Thanksgiving is coming and the folks at Ocean Spray are canning cranberry sauce like crazy because millions of people think that it just won’t be Thanksgiving without cranberry sauce that has indentations from a tin can. It also comes out of the can in one tower that jiggles like a hula dancer.
May I convince you otherwise?
Those same folks at Ocean Spray (and maybe some other lesser-known brands) also offer 12-ounce packages (it seems to be an industry standard) of fresh cranberries. They’re really very easy to work with, which is the premise of my first convincing argument. After all, you’d rather serve something fresh rather than canned – wouldn’t you?
Here’s an interesting fact (it is not my second convincing argument) – cranberries are also known as bounceberries, because the ripe ones actually bounce. This would be very amusing for a 4-year-old in your family who could test every berry in the bag, but I fear your kitchen would never be the same.
Another great reason to use fresh cranberries is that they’ll keep for two months, tightly wrapped and refrigerated, or a year in the freezer. I stock up starting in October, because the season lasts only until early December. There always is at least one bag of frozen cranberries in my freezer because I find them to be quite versatile. Have I convinced you yet?
Making an interesting and very tasty cranberry sauce is pretty easy. Surely your family and guests deserve it, don’t you think?
I’m in favor of layering flavors and I start my cranberry sauce with caramelized onions. After all, cranberries are one of the sourest of fruits. Caramelized onions are sweet. To enhance the sweetness I use red onions.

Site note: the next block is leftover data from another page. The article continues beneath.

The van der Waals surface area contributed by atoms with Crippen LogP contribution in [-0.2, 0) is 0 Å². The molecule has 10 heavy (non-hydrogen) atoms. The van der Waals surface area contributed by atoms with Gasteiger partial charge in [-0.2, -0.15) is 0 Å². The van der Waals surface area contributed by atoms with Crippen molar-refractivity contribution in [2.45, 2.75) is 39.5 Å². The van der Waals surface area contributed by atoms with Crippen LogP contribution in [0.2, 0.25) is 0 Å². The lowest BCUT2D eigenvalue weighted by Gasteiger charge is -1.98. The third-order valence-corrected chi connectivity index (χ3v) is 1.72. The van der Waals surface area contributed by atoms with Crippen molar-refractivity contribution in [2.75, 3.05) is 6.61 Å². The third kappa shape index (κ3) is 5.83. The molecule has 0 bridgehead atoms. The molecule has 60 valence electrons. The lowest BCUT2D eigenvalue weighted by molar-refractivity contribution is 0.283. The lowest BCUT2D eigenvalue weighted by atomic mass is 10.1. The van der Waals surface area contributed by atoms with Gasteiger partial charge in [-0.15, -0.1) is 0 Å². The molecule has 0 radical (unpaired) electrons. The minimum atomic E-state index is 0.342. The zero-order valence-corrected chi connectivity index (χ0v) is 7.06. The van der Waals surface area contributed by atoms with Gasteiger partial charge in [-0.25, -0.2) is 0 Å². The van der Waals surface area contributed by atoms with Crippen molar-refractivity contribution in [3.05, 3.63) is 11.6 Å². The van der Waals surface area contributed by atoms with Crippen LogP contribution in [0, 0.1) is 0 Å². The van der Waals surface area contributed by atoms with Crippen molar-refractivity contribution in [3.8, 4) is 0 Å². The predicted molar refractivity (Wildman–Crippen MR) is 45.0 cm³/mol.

To balance my flavors and add some additional sweetness, I also add brown sugar. To counteract any possible over-sweetening, I also add orange juice and balsamic vinegar. These add acid, but they also add enhanced color to the dish.
When cranberries are heated, they pop, so be prepared for that while you’re cooking them. And just make sure after everything has been added to the pan, that you let it simmer long enough so that the mixture thickens. Pour it into a bowl and let it sit at room temperature for a while until it cools down. Then cover it and refrigerate it until you’re ready to serve at Thanksgiving dinner.
I promise you at least one memorable made-from-scratch element of your Thanksgiving dinner. And if you have any left over, it makes an excellent spread for the next day’s turkey sandwiches.
Here’s the recipe for Kitchen Guy’s Cranberry Sauce:
2 Tbsp. unsalted butter
2 medium red onions, cut in quarters, then sliced very thin
1 bag of cranberries (12 ounces)
1/2 cup orange juice
3/4 cup packed light brown sugar
2 Tbsp. balsamic vinegar
salt and pepper to taste
1/2 cup water
In a large skillet, melt the butter over medium heat. Add the onions and cook 15 to 20 minutes or until onions are dark brown and tender, stirring occasionally.
Increase the heat to medium high. Stir in the cranberries, sugar, vinegar, salt and pepper and a half cup of water and a half cup of orange juice. Bring to a boil, then reduce to a simmer and cook, uncovered 12 to 15 minutes or until most of the cranberries pop and the mixture thickens slightly.
You can make the sauce thicker by adding a slurry of cornstarch and water.
Spoon the sauce into a serving bowl; cover and refrigerate until well-chilled.
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